Interesting - it's been exactly one year since my last post. Naturally I knew it had been a while, but just couldn't bring myself over to check. It was about that time that I was really getting concerned about the election, and then following the election I wasn't really motivated to do much of anything for a while. Plus we had a new baby to look after, and a larger not-baby who still needed some affection and assurance she wasn't being replaced, and entropy in the house, and work, and one thing and another. In other words, typical life stuff. Still no excuse, I suppose.
Nonetheless in the interim I did at least read sufficient stuff for another few years of posts. Having utterly failed to finish up the Hugo nominees of 2016 I'll just move forward and talk about something that I enjoyed immensely and didn't know that I wanted to read until I did.
The Craft Sequence encompasses five novels (for now, there's a sixth coming soon), which are written out of chronological order but have helpfully indicative titles to let you know where you stand in the order of things. Three Parts Dead, the first written book, is therefore the third sequentially, while Last First Snow, the fourth written, is something of a prequel. They're all available on the Kindle store at really reasonable price points. I suppose that the genre that you'd classify these under would be "urban fantasy", but what Gladstone has done here is explicitly analogize magic to the corporate form. I've seen books where magicians are ninjas, kings, computer programmers, even just generally geeky, but I've never seen one before where they're explicitly lawyers or CPAs.
I'm not the sort of attorney that works at a large corporation or a huge corporate firm, but I'm familiar enough with the pressure to constantly bill more hours. Admittedly my clients pay in good old American money and not souls, but the concepts is there. In the backstory, there were once gods that ruled the land, and granted their worshipers with various blessings in exchange for their prayers. And, in at least some cases, sacrifice. The priests of these gods got some explicitly supernatural powers and Applied Theology was where it was at.
Until, of course, some enterprising souls discovered that pure human will and the power of starlight was able to perform Craft, allowing the supernatural with no god required. The subsequent God Wars saw the gods broken and many even destroyed, and the Craftspeople ascendant. At this point they had to sit down and actually rule the land they'd taken. The most powerful of them transcended their mere flesh and became the Deathless Kings and Queens, immortal, unbelievably potent liches of pure magical might.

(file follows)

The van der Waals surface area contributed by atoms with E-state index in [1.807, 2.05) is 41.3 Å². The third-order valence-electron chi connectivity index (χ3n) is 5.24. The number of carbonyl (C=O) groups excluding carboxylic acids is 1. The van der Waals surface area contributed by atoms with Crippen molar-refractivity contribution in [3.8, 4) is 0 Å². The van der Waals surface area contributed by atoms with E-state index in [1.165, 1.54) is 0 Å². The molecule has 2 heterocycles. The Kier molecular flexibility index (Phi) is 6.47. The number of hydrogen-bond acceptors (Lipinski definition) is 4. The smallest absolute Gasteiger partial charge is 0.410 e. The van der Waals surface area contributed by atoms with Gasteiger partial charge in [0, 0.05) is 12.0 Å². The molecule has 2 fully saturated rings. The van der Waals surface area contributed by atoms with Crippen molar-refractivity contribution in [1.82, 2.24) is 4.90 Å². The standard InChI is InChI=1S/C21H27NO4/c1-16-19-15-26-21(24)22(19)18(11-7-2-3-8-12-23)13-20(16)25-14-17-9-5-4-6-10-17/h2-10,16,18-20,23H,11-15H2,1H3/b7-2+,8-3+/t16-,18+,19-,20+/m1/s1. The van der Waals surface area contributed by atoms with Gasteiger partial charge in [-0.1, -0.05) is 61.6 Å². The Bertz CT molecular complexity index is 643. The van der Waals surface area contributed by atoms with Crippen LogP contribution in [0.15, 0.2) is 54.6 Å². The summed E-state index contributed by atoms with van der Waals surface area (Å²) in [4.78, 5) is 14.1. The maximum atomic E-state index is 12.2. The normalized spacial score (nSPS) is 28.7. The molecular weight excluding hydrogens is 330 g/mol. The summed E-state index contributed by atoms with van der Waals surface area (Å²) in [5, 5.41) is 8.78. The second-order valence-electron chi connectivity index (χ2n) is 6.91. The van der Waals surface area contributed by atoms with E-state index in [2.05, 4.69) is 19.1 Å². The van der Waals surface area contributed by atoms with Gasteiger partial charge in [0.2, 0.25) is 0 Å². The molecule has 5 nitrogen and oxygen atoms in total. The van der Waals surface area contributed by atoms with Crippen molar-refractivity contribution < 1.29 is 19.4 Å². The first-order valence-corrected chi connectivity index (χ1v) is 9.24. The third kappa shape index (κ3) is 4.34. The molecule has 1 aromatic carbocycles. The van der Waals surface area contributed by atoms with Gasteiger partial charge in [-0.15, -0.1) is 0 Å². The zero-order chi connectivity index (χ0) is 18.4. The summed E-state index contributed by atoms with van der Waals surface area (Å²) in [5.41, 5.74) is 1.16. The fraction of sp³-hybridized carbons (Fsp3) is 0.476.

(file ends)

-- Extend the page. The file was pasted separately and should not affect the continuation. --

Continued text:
Most of this is experienced from the ground level, as it were. The main protagonist of the first novel, Three Parts Dead, is a recent <ahem> "graduate" of one of the Craft schools, owing student loans of several dozen souls and hired on to a firm to perform a resurrection of a dead god, a task she has to worry is somewhat beyond her. An experience totally familiar to anyone in their first professional job, if not exactly in details.
What I really liked about this series is that it tries very hard to be even-handed. The Craftspeople definitely had some legitimate beefs about the gods, particularly those where human sacrifice was performed, so it's easy to assume that they're the good guys here. However, there's a streak of Nietzschean will-to-power pervading the practice of Craft; many practitioners aren't especially ethical or moral, and at least some of them rule as harshly as the gods ever did. Plus Craft is really cool and all but it runs on entropy, so heavy Craft use is making the world gradually uninhabitable. Divine magic (being magic) doesn't have that limitation. Some of the most unscrupulous Craftspeople are actually trying to hasten the destruction and reach out to the stars - leaving the rest of us in the lurch.
One interesting geographical feature is the desert city of Dresediel Lex, formerly ruled by sacrifice-demanding gods who also enforced a strict caste system. They probably didn't notice or even care too much when selecting the lover of some low-class schmuck named Kopil for sacrifice; if they'd known he would become the infamous King in Red they might have maybe thought about it a little harder. But unlike the gods, the King in Red can't just make it rain by divine will and his city is constantly growing. As a result he's burning out more and more surrounding water and hoping to continue to buy time to do . . . something. Do Phoenix, Las Vegas or L.A. ring a bell?
Kopil's actually something of a standout character. He's first seen in Two Serpents Rise as a generally benevolent figure, but you have to reconsider him after Last First Snow where he puts down a revolt with excessive force, albeit for somewhat understandable reasons. Despite his incredible power he's got a bunch of complexes, and most of his friends don't call him back anymore. If you've ever wanted to read a book about a depressed, gay, immortal skeleton mage then this is the series for you.
I do have some questions about just how powerful the practitioners of Craft can be - even fresh out of school they're so mindbogglingly tough that it borders on unfair. And, for that matter, like most books involving magic, some of the conflicts are resolved in unsatisfying fashions by methods that weren't previously explained to be possible. Nonetheless, I liked many of the characters, I liked the world, and I liked the idea that first-years at Craft firms have to work nights and weekends to get enough billable hours to satisfy their dread masters. And there's enough analogy to think about but not so much it beats you over the head, or even really gives you the suggestion of an answer for that matter. Definitely good beach reading, if there's a beach in your future.